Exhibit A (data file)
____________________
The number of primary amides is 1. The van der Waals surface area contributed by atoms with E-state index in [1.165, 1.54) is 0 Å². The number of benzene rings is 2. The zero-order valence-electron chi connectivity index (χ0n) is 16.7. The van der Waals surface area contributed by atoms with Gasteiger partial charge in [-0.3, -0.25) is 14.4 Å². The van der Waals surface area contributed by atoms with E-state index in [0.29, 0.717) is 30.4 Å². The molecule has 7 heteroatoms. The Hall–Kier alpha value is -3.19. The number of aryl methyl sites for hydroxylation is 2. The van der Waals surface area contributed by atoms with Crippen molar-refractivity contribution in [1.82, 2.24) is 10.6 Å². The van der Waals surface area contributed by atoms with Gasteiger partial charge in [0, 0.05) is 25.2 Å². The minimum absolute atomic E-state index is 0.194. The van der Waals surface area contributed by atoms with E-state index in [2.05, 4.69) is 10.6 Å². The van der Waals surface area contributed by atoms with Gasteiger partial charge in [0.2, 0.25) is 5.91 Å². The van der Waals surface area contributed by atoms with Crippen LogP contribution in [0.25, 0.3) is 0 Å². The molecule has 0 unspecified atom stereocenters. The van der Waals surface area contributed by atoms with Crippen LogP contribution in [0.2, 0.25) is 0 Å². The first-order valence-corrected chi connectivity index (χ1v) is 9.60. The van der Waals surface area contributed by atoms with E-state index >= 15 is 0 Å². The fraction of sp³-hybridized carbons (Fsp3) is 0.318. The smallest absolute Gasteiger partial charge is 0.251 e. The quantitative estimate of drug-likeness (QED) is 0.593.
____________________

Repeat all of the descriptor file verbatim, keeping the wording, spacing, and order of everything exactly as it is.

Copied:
The number of primary amides is 1. The van der Waals surface area contributed by atoms with E-state index in [1.165, 1.54) is 0 Å². The number of benzene rings is 2. The zero-order valence-electron chi connectivity index (χ0n) is 16.7. The van der Waals surface area contributed by atoms with Gasteiger partial charge in [-0.3, -0.25) is 14.4 Å². The van der Waals surface area contributed by atoms with E-state index in [0.29, 0.717) is 30.4 Å². The molecule has 7 heteroatoms. The Hall–Kier alpha value is -3.19. The number of aryl methyl sites for hydroxylation is 2. The van der Waals surface area contributed by atoms with Crippen molar-refractivity contribution in [1.82, 2.24) is 10.6 Å². The van der Waals surface area contributed by atoms with Gasteiger partial charge in [0, 0.05) is 25.2 Å². The minimum absolute atomic E-state index is 0.194. The van der Waals surface area contributed by atoms with E-state index in [2.05, 4.69) is 10.6 Å². The van der Waals surface area contributed by atoms with Gasteiger partial charge in [0.2, 0.25) is 5.91 Å². The van der Waals surface area contributed by atoms with Crippen LogP contribution in [0.25, 0.3) is 0 Å². The molecule has 0 unspecified atom stereocenters. The van der Waals surface area contributed by atoms with Crippen LogP contribution in [0.2, 0.25) is 0 Å². The first-order valence-corrected chi connectivity index (χ1v) is 9.60. The van der Waals surface area contributed by atoms with E-state index >= 15 is 0 Å². The fraction of sp³-hybridized carbons (Fsp3) is 0.318. The smallest absolute Gasteiger partial charge is 0.251 e. The quantitative estimate of drug-likeness (QED) is 0.593.